The Cessna 337 is a unique twin-engine design that utilizes a tandem “push-pull” configuration; that is, both engines are along the centerline, with one forward of the crew compartment, and one aft. This eliminates thrust asymmetry due to engine failures, and could enable the replacement of a single engine with an electric motor powered by the hybrid SOFC-electric power system. The other engine would remain on the airframe to provide risk mitigation in the event of a power failure of the experimental electric powertrain or power system. A larger aircraft, the Cessna 337 has a useful load of approximately 1600 pounds, with an additional exchange weight of around 350 pounds for the single engine (given that some of the other engine-driven electrical systems will remain).
5. North American/Rockwell OV-10
The final demonstrator concept considered would not entail replacing a primary propulsion system, but rather would leverage a podded installation of a completely independent electric propulsion system. The OV-10 is a large twin turboprop aircraft (Figure 5), and NASA has two in storage. By leaving the twin turboprop engines in place, the OV-10’s large payload capacity enables freedom to select a range of options that could be sized to anything that could fit, given that the electric motor would not need to provide primary propulsion to the aircraft. The high tails and short fuselage of the OV-10 enable a podded test propulsor to be located above and aft of the crew compartment. Another interesting risk mitigation is the availability of ejection seats, given that these are surplus military aircraft.
Figure 5: One of NASA’s North American/Rockwell OV-10A Broncos.
E. Initial Concept Selection Each of the concepts discussed above represents a feasible, albeit potentially challenging, platform for the flight
demonstration of a hybrid SOFC-electric power system. To further identify concepts, the team conducted a modified Pugh assessment of the six remaining alternatives (the Tecnam was really two alternatives, given the spilt vs. centralized power system options). This Pugh analyses considered the Columbia 300 as the baseline concept, and scored each concept via the criteria from subsection A according to the following subjective criteria:
1 – Much worse than baseline, 2 – Somewhat worse than baseline, 3 – More or less equivalent to baseline, 4 – Somewhat better than baseline, and 5 – Much better than baseline.
Additionally, each metric was assigned an importance value – High, Medium, or Low. The scores for each
concept were taken as a weighted sum of importance and Pugh criteria, where metrics labeled as High importance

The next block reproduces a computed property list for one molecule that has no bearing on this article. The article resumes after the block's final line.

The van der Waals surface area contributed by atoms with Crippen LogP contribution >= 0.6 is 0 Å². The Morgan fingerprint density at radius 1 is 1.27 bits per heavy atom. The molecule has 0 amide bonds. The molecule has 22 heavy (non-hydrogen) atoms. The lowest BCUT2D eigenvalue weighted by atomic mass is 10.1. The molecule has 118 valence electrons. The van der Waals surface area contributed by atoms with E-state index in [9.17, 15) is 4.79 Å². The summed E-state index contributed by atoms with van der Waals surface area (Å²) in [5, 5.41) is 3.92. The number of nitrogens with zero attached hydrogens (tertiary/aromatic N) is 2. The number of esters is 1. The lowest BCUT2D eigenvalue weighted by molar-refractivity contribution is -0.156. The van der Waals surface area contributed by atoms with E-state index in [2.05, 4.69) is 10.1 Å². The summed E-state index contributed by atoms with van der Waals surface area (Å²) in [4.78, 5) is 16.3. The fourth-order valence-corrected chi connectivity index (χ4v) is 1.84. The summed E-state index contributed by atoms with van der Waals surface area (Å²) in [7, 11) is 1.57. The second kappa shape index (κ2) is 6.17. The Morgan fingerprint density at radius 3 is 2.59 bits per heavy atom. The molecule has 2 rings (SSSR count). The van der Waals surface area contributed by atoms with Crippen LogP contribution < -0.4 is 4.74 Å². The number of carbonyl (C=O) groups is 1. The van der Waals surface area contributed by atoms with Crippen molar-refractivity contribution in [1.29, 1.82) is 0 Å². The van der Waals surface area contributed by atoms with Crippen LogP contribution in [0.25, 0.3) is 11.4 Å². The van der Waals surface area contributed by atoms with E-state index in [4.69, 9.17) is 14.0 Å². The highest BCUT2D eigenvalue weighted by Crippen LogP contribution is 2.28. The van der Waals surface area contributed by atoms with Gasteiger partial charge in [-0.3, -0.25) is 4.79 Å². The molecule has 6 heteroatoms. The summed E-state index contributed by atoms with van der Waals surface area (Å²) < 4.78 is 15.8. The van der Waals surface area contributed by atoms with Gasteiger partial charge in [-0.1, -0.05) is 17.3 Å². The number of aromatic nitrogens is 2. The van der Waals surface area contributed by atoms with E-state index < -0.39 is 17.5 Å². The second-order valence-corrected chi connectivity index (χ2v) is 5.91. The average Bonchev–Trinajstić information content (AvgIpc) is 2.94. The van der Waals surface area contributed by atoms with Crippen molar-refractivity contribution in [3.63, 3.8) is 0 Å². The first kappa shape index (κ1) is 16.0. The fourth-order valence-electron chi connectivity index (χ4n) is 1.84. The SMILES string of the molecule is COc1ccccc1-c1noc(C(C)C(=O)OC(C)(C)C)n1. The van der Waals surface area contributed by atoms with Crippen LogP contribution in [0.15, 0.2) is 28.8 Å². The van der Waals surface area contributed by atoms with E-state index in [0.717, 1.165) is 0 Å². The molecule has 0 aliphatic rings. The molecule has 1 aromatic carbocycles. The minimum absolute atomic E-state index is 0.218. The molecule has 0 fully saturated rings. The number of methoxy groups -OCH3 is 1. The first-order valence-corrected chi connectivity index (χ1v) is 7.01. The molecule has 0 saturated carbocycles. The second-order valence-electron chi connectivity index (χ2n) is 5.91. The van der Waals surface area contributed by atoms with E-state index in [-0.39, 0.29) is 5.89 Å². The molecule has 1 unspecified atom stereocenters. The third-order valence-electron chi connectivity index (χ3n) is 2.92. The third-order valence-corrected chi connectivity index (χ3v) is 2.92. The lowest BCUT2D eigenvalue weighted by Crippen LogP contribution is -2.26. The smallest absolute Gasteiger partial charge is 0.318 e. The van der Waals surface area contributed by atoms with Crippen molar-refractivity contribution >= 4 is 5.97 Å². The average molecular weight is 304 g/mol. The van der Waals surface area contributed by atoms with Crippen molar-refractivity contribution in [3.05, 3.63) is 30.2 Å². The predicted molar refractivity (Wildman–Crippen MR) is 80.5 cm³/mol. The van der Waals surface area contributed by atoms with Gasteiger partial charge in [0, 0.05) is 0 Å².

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American Institute of Aeronautics and Astronautics
resulted in a 3x multiplier, Medium importance a 2x multiplier, and Low importance as a 1x multiplier. The resulting Pugh evaluation and weighted scores are given in Figure 6.
Figure 6: Modified Pugh evaluation matrix for demonstrator selection.
Overall, the results showed a few trends. First, no single concept was truly awful – all seemed to be a reasonable compromise for each of the demonstration criteria. Four of the concepts – the Cessna 172 with SuperHawk STC, Tecnam P2006T with single power system, Cessna 337, and OV-10, gave similar results and stood out slightly from the others. Surprisingly, the Columbia 300, which served as the original point of departure for this exercise, came in lower. This is because potential issues with integration into the limited volume and balance envelope of the aircraft led to increased risk for integration of the propulsion and power system as compared to the other alternatives. Additionally, while it is encouraging that the Siemens motor exists at the appropriate power level at a very competitive weight, it is not yet available on the market, nor does it have a significant amount of test data that has been published. Given the lack of other suitable motors, this uncertainty is reflected in the Pugh evaluation. As more information on the motors becomes available, the Columbia 300 may become a more attractive option.
One factor that significantly boosted the attractiveness of the Cessna 172 with the SuperHawk STC was the fact that the baseline aircraft has a fixed pitch propeller. All of the other aircraft (save the podded installation on the OV- 10) would replace a hydraulically-driven constant-speed propeller. Certainly, it is possible to use a fixed pitch propeller for those applications, but it comes at a significant loss in performance that may otherwise make the system-level benefit appear less attractive.
The OV-10 podded installation, while initially attractive, does come with a fair amount of its own uncertainty and costs. The cost to bring these aircraft back to flightworthy status, including arming of the ejection seats, may make cost and schedule a more important issue. Hence, it was eliminated from consideration after many discussions with NASA’s flight test pilots and maintenance personnel that care for these aircraft.
To move forward with the initial design, the team wanted to push towards replacement of primary propulsion to identify the “pain points” associated with sizing the power system to fit within the mass and volume constraints on the retrofit aircraft. Therefore, the Cessna 337 was also dropped, though (like the OV-10), it may be considered for future programs as programmatic and technical risk tolerance (or lack thereof) is clarified during demonstrator program maturation. Thus, the Cessna 172 with SuperHawk STC emerged as the preferred candidate, with the Tecnam P2006T as a backup, should the volume and mass constraints of the Cessna prove too challenging. Due to the availability of the asset, th